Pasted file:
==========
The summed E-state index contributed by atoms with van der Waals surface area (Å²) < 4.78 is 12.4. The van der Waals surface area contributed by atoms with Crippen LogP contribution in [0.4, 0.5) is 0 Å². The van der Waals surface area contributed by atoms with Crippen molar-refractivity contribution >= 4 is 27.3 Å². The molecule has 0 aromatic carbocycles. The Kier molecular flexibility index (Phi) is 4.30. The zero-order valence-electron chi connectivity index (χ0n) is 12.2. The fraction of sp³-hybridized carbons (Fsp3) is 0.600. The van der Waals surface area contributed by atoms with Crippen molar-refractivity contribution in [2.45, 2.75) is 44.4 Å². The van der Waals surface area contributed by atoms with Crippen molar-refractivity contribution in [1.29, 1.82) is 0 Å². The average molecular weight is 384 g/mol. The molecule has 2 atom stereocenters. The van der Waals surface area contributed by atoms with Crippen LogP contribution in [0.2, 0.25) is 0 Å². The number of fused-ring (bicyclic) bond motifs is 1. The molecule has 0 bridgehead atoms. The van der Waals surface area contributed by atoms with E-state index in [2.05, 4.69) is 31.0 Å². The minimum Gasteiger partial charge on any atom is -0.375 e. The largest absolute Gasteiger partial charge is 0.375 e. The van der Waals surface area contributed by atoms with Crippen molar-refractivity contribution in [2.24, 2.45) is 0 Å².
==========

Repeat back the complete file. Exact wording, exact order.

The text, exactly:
The summed E-state index contributed by atoms with van der Waals surface area (Å²) < 4.78 is 12.4. The van der Waals surface area contributed by atoms with Crippen LogP contribution in [0.4, 0.5) is 0 Å². The van der Waals surface area contributed by atoms with Crippen molar-refractivity contribution >= 4 is 27.3 Å². The molecule has 0 aromatic carbocycles. The Kier molecular flexibility index (Phi) is 4.30. The zero-order valence-electron chi connectivity index (χ0n) is 12.2. The fraction of sp³-hybridized carbons (Fsp3) is 0.600. The van der Waals surface area contributed by atoms with Crippen molar-refractivity contribution in [2.45, 2.75) is 44.4 Å². The van der Waals surface area contributed by atoms with Crippen molar-refractivity contribution in [1.29, 1.82) is 0 Å². The average molecular weight is 384 g/mol. The molecule has 2 atom stereocenters. The van der Waals surface area contributed by atoms with Crippen LogP contribution in [0.2, 0.25) is 0 Å². The number of fused-ring (bicyclic) bond motifs is 1. The molecule has 0 bridgehead atoms. The van der Waals surface area contributed by atoms with E-state index in [2.05, 4.69) is 31.0 Å². The minimum Gasteiger partial charge on any atom is -0.375 e. The largest absolute Gasteiger partial charge is 0.375 e. The van der Waals surface area contributed by atoms with Crippen molar-refractivity contribution in [2.24, 2.45) is 0 Å².